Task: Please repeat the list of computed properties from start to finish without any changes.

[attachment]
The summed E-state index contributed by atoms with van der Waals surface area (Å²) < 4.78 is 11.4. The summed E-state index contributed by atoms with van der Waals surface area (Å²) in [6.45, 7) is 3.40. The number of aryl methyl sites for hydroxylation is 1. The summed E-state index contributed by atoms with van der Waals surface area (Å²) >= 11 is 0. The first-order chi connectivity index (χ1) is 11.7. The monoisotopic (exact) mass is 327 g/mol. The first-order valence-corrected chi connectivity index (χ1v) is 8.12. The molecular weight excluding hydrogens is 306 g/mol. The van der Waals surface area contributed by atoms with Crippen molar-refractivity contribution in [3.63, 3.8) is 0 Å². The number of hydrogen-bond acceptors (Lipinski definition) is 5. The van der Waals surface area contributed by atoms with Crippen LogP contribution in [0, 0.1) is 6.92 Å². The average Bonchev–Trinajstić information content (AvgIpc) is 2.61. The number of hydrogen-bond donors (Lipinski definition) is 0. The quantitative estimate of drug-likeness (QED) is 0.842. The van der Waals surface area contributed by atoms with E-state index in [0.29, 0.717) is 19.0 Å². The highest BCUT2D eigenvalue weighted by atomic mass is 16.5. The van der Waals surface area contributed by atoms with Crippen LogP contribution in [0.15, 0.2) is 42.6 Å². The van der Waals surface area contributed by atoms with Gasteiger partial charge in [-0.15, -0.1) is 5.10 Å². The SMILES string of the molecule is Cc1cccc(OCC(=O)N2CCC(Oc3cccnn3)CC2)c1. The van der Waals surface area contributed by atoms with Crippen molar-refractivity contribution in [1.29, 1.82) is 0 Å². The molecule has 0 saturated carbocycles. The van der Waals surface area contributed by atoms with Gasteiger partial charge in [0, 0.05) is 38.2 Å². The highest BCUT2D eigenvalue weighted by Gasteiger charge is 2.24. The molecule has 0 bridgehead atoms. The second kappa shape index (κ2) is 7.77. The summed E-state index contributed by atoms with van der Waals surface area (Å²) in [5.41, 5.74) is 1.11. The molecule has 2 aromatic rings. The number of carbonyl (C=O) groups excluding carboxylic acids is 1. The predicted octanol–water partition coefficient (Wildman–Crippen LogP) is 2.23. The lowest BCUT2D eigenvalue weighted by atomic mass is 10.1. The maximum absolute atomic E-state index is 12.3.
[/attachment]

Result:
The summed E-state index contributed by atoms with van der Waals surface area (Å²) < 4.78 is 11.4. The summed E-state index contributed by atoms with van der Waals surface area (Å²) in [6.45, 7) is 3.40. The number of aryl methyl sites for hydroxylation is 1. The summed E-state index contributed by atoms with van der Waals surface area (Å²) >= 11 is 0. The first-order chi connectivity index (χ1) is 11.7. The monoisotopic (exact) mass is 327 g/mol. The first-order valence-corrected chi connectivity index (χ1v) is 8.12. The molecular weight excluding hydrogens is 306 g/mol. The van der Waals surface area contributed by atoms with Crippen molar-refractivity contribution in [3.63, 3.8) is 0 Å². The number of hydrogen-bond acceptors (Lipinski definition) is 5. The van der Waals surface area contributed by atoms with Crippen LogP contribution in [0, 0.1) is 6.92 Å². The average Bonchev–Trinajstić information content (AvgIpc) is 2.61. The number of hydrogen-bond donors (Lipinski definition) is 0. The quantitative estimate of drug-likeness (QED) is 0.842. The van der Waals surface area contributed by atoms with E-state index in [0.29, 0.717) is 19.0 Å². The highest BCUT2D eigenvalue weighted by atomic mass is 16.5. The van der Waals surface area contributed by atoms with Crippen LogP contribution in [0.15, 0.2) is 42.6 Å². The van der Waals surface area contributed by atoms with Gasteiger partial charge in [-0.15, -0.1) is 5.10 Å². The SMILES string of the molecule is Cc1cccc(OCC(=O)N2CCC(Oc3cccnn3)CC2)c1. The van der Waals surface area contributed by atoms with Crippen molar-refractivity contribution in [1.29, 1.82) is 0 Å². The molecule has 0 saturated carbocycles. The van der Waals surface area contributed by atoms with Gasteiger partial charge in [0, 0.05) is 38.2 Å². The highest BCUT2D eigenvalue weighted by Gasteiger charge is 2.24. The molecule has 0 bridgehead atoms. The second kappa shape index (κ2) is 7.77. The summed E-state index contributed by atoms with van der Waals surface area (Å²) in [5.41, 5.74) is 1.11. The molecule has 2 aromatic rings. The number of carbonyl (C=O) groups excluding carboxylic acids is 1. The predicted octanol–water partition coefficient (Wildman–Crippen LogP) is 2.23. The lowest BCUT2D eigenvalue weighted by atomic mass is 10.1. The maximum absolute atomic E-state index is 12.3.